BackgroundAsthma is a highly prevalent chronic lung disease that commonly originates in early childhood. Colonization of neonatal airways with the pathogenic bacterial strains Haemophilus influenzae, Moraxella catarrhalis, and Streptococcus pneumoniae is associated with increased risk of later childhood asthma. We hypothesized that children with asthma have an abnormal immune response to pathogenic bacteria in infancy. ObjectiveWe aimed to assess the bacterial immune response in asymptomatic infants and the association with later development of asthma by age 7 years. MethodsThe Copenhagen Prospective Studies on Asthma in Childhood birth cohort was followed prospectively, and asthma was diagnosed at age 7 years. The immune response to H influenzae, M catarrhalis, and S pneumoniae was analyzed in 292 infants using PBMCs isolated and stored since the age of 6 months. The immune response was assessed based on the pattern of cytokines produced and T-cell activation. ResultsThe immune response to pathogenic bacteria was different in infants with asthma by 7 years of age (P = .0007). In particular, prospective asthmatic subjects had aberrant production of IL-5 (P = .008), IL-13 (P = .057), IL-17 (P = .001), and IL-10 (P = .028), whereas there were no differences in T-cell activation or peripheral T-cell composition. ConclusionsChildren with asthma by school age exhibited an aberrant immune response to pathogenic bacteria in infancy. We propose that an abnormal immune response to pathogenic bacteria colonizing the airways in early life might lead to chronic airway inflammation and childhood asthma.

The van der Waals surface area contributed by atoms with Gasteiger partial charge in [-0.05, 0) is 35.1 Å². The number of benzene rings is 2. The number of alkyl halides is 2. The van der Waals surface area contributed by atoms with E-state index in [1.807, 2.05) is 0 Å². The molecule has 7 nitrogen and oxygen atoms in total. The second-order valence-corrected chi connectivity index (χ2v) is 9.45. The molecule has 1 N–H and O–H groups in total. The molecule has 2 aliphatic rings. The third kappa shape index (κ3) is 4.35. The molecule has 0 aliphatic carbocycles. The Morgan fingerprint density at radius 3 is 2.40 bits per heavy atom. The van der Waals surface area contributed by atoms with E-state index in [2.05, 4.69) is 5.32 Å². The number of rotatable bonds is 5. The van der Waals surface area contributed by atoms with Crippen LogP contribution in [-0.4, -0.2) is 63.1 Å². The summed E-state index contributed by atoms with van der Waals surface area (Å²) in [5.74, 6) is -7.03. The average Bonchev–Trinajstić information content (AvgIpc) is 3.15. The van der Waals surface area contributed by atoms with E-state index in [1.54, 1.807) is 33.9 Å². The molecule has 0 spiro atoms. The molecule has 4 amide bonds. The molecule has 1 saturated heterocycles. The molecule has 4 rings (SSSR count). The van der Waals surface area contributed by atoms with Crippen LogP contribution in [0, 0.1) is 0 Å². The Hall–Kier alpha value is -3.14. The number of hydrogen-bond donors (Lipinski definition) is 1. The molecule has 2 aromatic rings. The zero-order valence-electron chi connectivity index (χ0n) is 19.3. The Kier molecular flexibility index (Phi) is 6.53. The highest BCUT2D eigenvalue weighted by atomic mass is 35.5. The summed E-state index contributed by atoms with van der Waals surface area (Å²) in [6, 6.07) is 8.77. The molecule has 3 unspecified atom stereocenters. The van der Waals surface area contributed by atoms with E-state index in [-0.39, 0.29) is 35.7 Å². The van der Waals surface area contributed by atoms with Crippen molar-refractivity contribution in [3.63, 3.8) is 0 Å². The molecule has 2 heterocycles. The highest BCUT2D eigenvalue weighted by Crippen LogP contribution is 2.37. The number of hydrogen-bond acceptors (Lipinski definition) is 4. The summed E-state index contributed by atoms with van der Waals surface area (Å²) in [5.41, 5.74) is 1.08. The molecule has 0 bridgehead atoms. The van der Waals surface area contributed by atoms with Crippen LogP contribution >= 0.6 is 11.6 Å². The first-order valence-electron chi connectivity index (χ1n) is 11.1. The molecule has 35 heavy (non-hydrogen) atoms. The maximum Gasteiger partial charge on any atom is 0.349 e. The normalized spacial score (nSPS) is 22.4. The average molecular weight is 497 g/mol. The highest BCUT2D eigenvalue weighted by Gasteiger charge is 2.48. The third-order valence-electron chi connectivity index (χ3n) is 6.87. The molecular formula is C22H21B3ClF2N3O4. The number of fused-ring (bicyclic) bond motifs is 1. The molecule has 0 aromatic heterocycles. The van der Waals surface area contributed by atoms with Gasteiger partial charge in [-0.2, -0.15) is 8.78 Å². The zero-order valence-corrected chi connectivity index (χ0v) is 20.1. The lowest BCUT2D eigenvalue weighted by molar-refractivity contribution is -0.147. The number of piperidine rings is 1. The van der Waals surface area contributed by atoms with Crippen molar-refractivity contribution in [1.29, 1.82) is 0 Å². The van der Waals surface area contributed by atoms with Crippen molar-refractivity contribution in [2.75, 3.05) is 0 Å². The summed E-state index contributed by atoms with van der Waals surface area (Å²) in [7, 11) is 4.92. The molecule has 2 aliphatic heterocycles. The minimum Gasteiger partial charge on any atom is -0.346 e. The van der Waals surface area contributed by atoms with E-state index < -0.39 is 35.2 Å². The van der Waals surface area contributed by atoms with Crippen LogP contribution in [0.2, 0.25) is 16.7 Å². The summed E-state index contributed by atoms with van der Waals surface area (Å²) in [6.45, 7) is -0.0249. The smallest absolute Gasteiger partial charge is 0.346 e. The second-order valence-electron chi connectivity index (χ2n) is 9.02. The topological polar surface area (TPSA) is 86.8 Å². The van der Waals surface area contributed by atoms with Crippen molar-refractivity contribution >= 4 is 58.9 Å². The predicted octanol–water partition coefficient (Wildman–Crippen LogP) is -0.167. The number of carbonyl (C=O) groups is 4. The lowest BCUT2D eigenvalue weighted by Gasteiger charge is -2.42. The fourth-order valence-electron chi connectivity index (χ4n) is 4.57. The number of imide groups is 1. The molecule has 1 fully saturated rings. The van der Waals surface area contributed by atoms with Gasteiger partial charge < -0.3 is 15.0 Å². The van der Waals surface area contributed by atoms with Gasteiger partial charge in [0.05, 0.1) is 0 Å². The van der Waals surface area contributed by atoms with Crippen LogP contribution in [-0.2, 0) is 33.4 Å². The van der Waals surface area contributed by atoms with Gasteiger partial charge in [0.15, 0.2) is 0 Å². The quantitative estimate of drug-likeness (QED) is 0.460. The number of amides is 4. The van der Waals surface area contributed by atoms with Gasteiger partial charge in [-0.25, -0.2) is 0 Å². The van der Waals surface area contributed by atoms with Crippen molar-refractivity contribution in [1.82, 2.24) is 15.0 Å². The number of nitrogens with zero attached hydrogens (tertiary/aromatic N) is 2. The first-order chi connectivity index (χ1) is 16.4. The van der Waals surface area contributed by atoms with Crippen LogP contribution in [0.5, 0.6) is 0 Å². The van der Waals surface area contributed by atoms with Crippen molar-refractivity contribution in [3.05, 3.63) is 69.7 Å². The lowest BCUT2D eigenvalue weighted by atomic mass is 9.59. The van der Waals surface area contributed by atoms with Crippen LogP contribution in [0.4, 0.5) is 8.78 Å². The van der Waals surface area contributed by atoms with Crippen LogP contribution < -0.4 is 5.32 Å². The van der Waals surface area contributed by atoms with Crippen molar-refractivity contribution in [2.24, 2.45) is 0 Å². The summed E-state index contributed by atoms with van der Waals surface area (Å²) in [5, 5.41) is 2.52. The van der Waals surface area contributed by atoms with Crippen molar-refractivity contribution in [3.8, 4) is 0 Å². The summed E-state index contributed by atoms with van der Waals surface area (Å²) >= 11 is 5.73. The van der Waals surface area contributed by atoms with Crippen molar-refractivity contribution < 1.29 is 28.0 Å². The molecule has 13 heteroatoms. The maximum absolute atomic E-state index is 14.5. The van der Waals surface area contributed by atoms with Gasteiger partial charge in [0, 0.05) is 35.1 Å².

Journal of Allergy and Clinical Immunology, 2014, Vol 133, Issue 4, p. 1008-1013
COPSAC - Copenhagen Prospective Studies on Asthma in Childhood; FACS - Fluorescence-activated cell sorting; NK - Natural killer; PC - Principal component; PCA - Principal component analysis; TCR - T-cell receptor; Journal Article; Research Support, Non-U.S. Gov't; Asthma; Bacteria; Bacterial Infections; Child; Child, Preschool; Cytokines; Female; Humans; Infant; Lymphocyte Activation; Male; Phenotype; Prospective Studies; Respiratory Tract Infections; T-Lymphocyte Subsets